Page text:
An Hour and a Half in a Closed MRI--a Tumor, or Not a Tumor?

We're headed down to Georgia this weekend to spend Easter with my parents, then Tuesday is the big MRI. I'll be going to Emory in Atlanta for a very long, specialized brain MRI that includes spectoscraphi (I'm certain that is spelled incorrectly), a special something that will let them know whether this cyst on my brain is really a cyst filled with harmless spinal fluid, or a tumor.

Up till this point we've been praying that if it's something that needs to be taken out, it will be a tumor. If not, and it is okay for it to remain where it is, that it will be just a cyst, and not a growing one.

A brain tumor or not a brain tumor?--not your everyday kind of question.

I'm not nervous about this one. Well, not yet anyway. I definitely do not like the idea of a closed MRI. I hate being in small, closed-in places. I have recurring nightmares of being in an elevator when it falls. (In fact, I've had so many of those, I remember once dreaming of being in a falling elevator and thinking, Oh, this is another one of those elevator dreams. If I just hang on, I'll wake up.) But though I feel unsafe and terrified in tight spaces, the reality is that no one has ever died from being crushed by an MRI, however small the space may feel. At least no one I've ever heard of.

Makes for a good metaphor on life. There are things I may fear that have no grounds in reality, or that may be ludicrously off balance, like the idea of fearing an hour and a half in a closed MRI more than fearing the possibility of a brain tumor.

Yet God understands that we are just dust. I am amazed at how limitless His grace is. He knows how we fear and fret and make ourselves sick with worry. Instead of getting angry and giving us a lecture, He reminds us not to fear. He put that reminder in His Word over 300 times. He knew we'd need to be told over
and over
and over
and over again.
And then again!

What love that He doesn't mind our helpless humanity, but reaches down with His magnificent grace and touches us with His peace.

After the MRI, that same day, I get to talk with the neurosurgeon, which is a real blessing. I've tried thinking through how I will feel when he gives me the results. If he says it is a tumor, there's the possibility of brain surgery to face, and all the risks involving that. If he says it's just a cyst and therefore not worth the risk to remove it, there goes my last possibility of something that might fix my lifelong condition. Either way, I'm going to need the Lord's help and an eternal perspective to accept and adapt to whatever the outcome may be.

Sounds big, but that's really an everyday kind of need, isn't it? We always need the Lord's help and an eternal perspective. It's just big things like this remind us of that fact.

Just as I don't need to fear that small MRI space, so I need not fear any information that may issue forth from the test. My God is in control of the entire universe--of galaxies so huge they make our entire planet seem tiny, of ants that seem tiny to me, of microorganisms that seem tiny to ants. God is not bound by our perspective of big and small.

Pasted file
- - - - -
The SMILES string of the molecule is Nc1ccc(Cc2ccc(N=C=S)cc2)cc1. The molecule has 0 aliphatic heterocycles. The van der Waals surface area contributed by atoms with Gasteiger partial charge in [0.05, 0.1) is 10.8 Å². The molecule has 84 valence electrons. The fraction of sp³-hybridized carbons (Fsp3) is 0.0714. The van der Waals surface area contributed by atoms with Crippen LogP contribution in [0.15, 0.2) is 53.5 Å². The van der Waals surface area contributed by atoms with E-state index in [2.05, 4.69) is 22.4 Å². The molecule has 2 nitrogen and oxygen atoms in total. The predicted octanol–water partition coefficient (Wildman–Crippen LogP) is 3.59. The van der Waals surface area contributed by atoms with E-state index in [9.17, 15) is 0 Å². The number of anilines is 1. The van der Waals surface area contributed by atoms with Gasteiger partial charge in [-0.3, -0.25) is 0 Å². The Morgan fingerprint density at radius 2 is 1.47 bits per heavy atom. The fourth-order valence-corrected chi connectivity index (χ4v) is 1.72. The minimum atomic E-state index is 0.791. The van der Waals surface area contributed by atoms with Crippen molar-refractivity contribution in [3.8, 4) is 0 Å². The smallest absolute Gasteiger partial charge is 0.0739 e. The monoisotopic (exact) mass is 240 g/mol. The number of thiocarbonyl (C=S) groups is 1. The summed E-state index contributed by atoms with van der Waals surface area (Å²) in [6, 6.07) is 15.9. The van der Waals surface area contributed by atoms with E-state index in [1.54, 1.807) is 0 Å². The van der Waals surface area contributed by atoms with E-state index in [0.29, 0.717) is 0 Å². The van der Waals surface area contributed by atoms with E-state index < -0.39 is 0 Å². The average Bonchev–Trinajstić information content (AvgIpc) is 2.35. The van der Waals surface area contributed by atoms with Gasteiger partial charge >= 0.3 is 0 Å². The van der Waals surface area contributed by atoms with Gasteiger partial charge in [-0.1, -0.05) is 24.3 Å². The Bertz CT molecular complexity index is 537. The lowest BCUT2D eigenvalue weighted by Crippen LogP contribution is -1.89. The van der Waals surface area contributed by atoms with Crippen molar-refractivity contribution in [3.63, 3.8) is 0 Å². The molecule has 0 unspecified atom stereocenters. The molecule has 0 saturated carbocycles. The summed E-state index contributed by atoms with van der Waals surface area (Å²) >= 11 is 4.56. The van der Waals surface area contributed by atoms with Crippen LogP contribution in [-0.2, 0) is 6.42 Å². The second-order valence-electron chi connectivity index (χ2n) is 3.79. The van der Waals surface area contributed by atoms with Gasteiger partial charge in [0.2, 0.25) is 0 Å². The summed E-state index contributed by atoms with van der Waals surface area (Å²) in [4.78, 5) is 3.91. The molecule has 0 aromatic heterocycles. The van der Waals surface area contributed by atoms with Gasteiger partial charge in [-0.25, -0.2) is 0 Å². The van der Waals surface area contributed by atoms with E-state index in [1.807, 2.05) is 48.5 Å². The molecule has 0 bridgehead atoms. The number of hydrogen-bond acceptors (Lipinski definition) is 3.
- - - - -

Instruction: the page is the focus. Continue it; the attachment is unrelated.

So tonight I can pray about things that feel big (like tumors) and things that feel small (like asking God's blessings on the blueberry bushes we recently planted), and He doesn't mind that I brought both things to His throne.

In fact, I think He likes it. In the realm of the eternal, both are infinitesimally tiny. In the realm of our relationship, however, both matter.

I am so glad this God of love knows me, and who, wonder of wonder, wants me to know Him. I long for His presence with me in the doctor's office, in the MRI room, in the difficult and dangerous. He longs to infiltrate my life with His presence in everything--the big and small, the large decisions and the everyday moments.

If I can grasp that, the beautiful fact that God longs for communion with me whether in an MRI or planting a blueberry bush, in the soft whisper of a springtime breeze and the warmth of a child's embrace, in my moments of despair and my highest hopes . . . then I will know Him better, trust Him more, fear less.

Fearless. I like the sound of that.


  1. Kimberly,
    I met you at the Writers Advance book camp a few weeks ago. Your attitude and perspective when facing this next week are inspiring. I will be praying for an Ephesian 3:20 miracle!

    Blessings in Jesus!

  2. Thanks, Dianne!!! Not sure what my attitude's going to be when they shove my head into that tiny space, but I'm praying for peace. =) Your note was a blessing, and thanks for your prayers!

  3. Thank you for sharing, Kim. I'll be praying for you!

  4. Kim, I didn't hear about this situation from Cindy Strickland, who tells me the latest. We have never met or even e-mailed, yet I feel I know you. Cindy gave you my info (MSer)in relation to your interest in writing about chronic illness. By the way, I have read your book "Stolen Woman" (which I couldn't put down) and soon to read "Stolen Child".

    I will definitely be praying for you. Jesus will be with you every second as you know. I pray that you will FEEL his presence like never before.

    In Christ,

    Beth Sefluth

  5. Thank you so much, Beth. What a blessing to hear from you, and I'm so happy you liked Stolen Woman! I'm grateful for your prayers. I've been thinking how I'll just keep telling myself that Jesus can fit into that closed MRI with me, and since He is there, all is well.
    Thanks again!


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